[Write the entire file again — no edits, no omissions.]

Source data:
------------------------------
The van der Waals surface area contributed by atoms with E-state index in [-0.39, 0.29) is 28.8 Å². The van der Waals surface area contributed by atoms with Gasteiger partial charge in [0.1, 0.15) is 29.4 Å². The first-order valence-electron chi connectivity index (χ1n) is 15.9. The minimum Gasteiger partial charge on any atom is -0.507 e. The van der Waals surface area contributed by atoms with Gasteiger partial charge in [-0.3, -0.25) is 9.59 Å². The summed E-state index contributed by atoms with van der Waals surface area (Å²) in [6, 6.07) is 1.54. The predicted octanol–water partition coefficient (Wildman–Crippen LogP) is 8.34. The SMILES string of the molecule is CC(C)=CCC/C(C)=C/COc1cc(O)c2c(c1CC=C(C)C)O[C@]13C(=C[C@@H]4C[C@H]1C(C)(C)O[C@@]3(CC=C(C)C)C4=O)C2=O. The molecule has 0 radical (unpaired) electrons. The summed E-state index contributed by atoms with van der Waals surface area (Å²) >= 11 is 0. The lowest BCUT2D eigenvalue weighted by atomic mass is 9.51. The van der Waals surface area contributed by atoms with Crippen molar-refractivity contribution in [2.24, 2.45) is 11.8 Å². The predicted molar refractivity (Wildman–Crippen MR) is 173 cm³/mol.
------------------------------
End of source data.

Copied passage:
The van der Waals surface area contributed by atoms with E-state index in [-0.39, 0.29) is 28.8 Å². The van der Waals surface area contributed by atoms with Gasteiger partial charge in [0.1, 0.15) is 29.4 Å². The first-order valence-electron chi connectivity index (χ1n) is 15.9. The minimum Gasteiger partial charge on any atom is -0.507 e. The van der Waals surface area contributed by atoms with Gasteiger partial charge in [-0.3, -0.25) is 9.59 Å². The summed E-state index contributed by atoms with van der Waals surface area (Å²) in [6, 6.07) is 1.54. The predicted octanol–water partition coefficient (Wildman–Crippen LogP) is 8.34. The SMILES string of the molecule is CC(C)=CCC/C(C)=C/COc1cc(O)c2c(c1CC=C(C)C)O[C@]13C(=C[C@@H]4C[C@H]1C(C)(C)O[C@@]3(CC=C(C)C)C4=O)C2=O. The molecule has 0 radical (unpaired) electrons. The summed E-state index contributed by atoms with van der Waals surface area (Å²) >= 11 is 0. The lowest BCUT2D eigenvalue weighted by atomic mass is 9.51. The van der Waals surface area contributed by atoms with Crippen molar-refractivity contribution in [2.24, 2.45) is 11.8 Å². The predicted molar refractivity (Wildman–Crippen MR) is 173 cm³/mol.